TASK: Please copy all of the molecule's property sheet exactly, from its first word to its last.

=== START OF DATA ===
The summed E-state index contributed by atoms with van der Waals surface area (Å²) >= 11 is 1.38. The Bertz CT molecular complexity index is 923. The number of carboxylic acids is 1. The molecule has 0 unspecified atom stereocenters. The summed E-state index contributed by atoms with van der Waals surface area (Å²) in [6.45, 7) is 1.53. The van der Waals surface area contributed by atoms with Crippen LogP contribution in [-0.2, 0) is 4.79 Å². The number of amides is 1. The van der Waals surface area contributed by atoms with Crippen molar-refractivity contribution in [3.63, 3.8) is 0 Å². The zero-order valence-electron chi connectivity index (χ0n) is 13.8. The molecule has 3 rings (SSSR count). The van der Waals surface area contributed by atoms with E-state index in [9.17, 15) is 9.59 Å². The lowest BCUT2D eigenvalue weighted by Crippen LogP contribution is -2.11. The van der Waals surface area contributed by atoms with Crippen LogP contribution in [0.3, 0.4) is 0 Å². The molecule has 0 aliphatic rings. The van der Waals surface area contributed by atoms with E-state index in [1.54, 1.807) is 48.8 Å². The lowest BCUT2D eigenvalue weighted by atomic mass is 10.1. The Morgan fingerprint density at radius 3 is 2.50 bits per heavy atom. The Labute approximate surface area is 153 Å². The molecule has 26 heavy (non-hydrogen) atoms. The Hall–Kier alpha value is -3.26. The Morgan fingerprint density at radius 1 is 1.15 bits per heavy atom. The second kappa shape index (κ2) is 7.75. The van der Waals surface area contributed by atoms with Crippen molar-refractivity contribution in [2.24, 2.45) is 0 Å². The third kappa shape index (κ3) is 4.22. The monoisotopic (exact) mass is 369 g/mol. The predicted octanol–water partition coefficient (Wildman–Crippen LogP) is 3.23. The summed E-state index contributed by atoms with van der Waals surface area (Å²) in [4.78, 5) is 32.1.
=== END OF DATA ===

The summed E-state index contributed by atoms with van der Waals surface area (Å²) >= 11 is 1.38. The Bertz CT molecular complexity index is 923. The number of carboxylic acids is 1. The molecule has 0 unspecified atom stereocenters. The summed E-state index contributed by atoms with van der Waals surface area (Å²) in [6.45, 7) is 1.53. The van der Waals surface area contributed by atoms with Crippen LogP contribution in [-0.2, 0) is 4.79 Å². The number of amides is 1. The van der Waals surface area contributed by atoms with Crippen molar-refractivity contribution in [3.63, 3.8) is 0 Å². The zero-order valence-electron chi connectivity index (χ0n) is 13.8. The molecule has 3 rings (SSSR count). The van der Waals surface area contributed by atoms with E-state index in [9.17, 15) is 9.59 Å². The lowest BCUT2D eigenvalue weighted by Crippen LogP contribution is -2.11. The van der Waals surface area contributed by atoms with Crippen LogP contribution in [0.3, 0.4) is 0 Å². The molecule has 0 aliphatic rings. The van der Waals surface area contributed by atoms with E-state index in [1.54, 1.807) is 48.8 Å². The lowest BCUT2D eigenvalue weighted by atomic mass is 10.1. The Morgan fingerprint density at radius 3 is 2.50 bits per heavy atom. The Labute approximate surface area is 153 Å². The molecule has 26 heavy (non-hydrogen) atoms. The Hall–Kier alpha value is -3.26. The Morgan fingerprint density at radius 1 is 1.15 bits per heavy atom. The second kappa shape index (κ2) is 7.75. The van der Waals surface area contributed by atoms with Crippen molar-refractivity contribution in [2.24, 2.45) is 0 Å². The third kappa shape index (κ3) is 4.22. The monoisotopic (exact) mass is 369 g/mol. The predicted octanol–water partition coefficient (Wildman–Crippen LogP) is 3.23. The summed E-state index contributed by atoms with van der Waals surface area (Å²) in [4.78, 5) is 32.1.